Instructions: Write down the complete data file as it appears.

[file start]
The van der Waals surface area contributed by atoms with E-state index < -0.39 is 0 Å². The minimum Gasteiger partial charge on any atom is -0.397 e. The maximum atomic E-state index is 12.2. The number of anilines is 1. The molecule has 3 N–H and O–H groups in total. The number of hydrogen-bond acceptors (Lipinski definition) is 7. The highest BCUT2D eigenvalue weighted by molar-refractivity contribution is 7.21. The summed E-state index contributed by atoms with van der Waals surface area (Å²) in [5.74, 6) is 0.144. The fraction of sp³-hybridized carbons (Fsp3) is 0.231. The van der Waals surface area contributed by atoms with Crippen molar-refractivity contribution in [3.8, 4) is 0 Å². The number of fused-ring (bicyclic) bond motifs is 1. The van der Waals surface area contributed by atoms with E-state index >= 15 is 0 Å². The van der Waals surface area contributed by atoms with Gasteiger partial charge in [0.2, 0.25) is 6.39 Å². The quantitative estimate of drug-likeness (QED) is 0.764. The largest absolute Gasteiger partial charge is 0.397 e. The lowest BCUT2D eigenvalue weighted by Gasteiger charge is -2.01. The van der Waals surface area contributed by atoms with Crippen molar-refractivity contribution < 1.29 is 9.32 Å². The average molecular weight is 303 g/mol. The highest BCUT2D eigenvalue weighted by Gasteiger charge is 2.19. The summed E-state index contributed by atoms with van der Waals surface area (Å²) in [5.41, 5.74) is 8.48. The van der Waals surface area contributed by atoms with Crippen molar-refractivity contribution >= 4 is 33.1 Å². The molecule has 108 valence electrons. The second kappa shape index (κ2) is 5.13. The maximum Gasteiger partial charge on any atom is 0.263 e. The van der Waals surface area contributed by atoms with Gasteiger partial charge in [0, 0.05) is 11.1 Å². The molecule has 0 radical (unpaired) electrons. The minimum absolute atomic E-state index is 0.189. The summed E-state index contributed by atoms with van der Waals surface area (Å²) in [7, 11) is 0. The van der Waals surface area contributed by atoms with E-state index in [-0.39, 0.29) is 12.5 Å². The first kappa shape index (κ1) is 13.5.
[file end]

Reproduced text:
The van der Waals surface area contributed by atoms with E-state index < -0.39 is 0 Å². The minimum Gasteiger partial charge on any atom is -0.397 e. The maximum atomic E-state index is 12.2. The number of anilines is 1. The molecule has 3 N–H and O–H groups in total. The number of hydrogen-bond acceptors (Lipinski definition) is 7. The highest BCUT2D eigenvalue weighted by molar-refractivity contribution is 7.21. The summed E-state index contributed by atoms with van der Waals surface area (Å²) in [5.74, 6) is 0.144. The fraction of sp³-hybridized carbons (Fsp3) is 0.231. The van der Waals surface area contributed by atoms with Crippen molar-refractivity contribution in [3.8, 4) is 0 Å². The number of fused-ring (bicyclic) bond motifs is 1. The van der Waals surface area contributed by atoms with E-state index >= 15 is 0 Å². The van der Waals surface area contributed by atoms with Gasteiger partial charge in [0.2, 0.25) is 6.39 Å². The quantitative estimate of drug-likeness (QED) is 0.764. The largest absolute Gasteiger partial charge is 0.397 e. The lowest BCUT2D eigenvalue weighted by Gasteiger charge is -2.01. The van der Waals surface area contributed by atoms with Crippen molar-refractivity contribution < 1.29 is 9.32 Å². The average molecular weight is 303 g/mol. The highest BCUT2D eigenvalue weighted by Gasteiger charge is 2.19. The summed E-state index contributed by atoms with van der Waals surface area (Å²) in [5.41, 5.74) is 8.48. The van der Waals surface area contributed by atoms with Crippen molar-refractivity contribution >= 4 is 33.1 Å². The molecule has 108 valence electrons. The second kappa shape index (κ2) is 5.13. The maximum Gasteiger partial charge on any atom is 0.263 e. The van der Waals surface area contributed by atoms with Gasteiger partial charge in [0, 0.05) is 11.1 Å². The molecule has 0 radical (unpaired) electrons. The minimum absolute atomic E-state index is 0.189. The summed E-state index contributed by atoms with van der Waals surface area (Å²) in [7, 11) is 0. The van der Waals surface area contributed by atoms with E-state index in [-0.39, 0.29) is 12.5 Å². The first kappa shape index (κ1) is 13.5.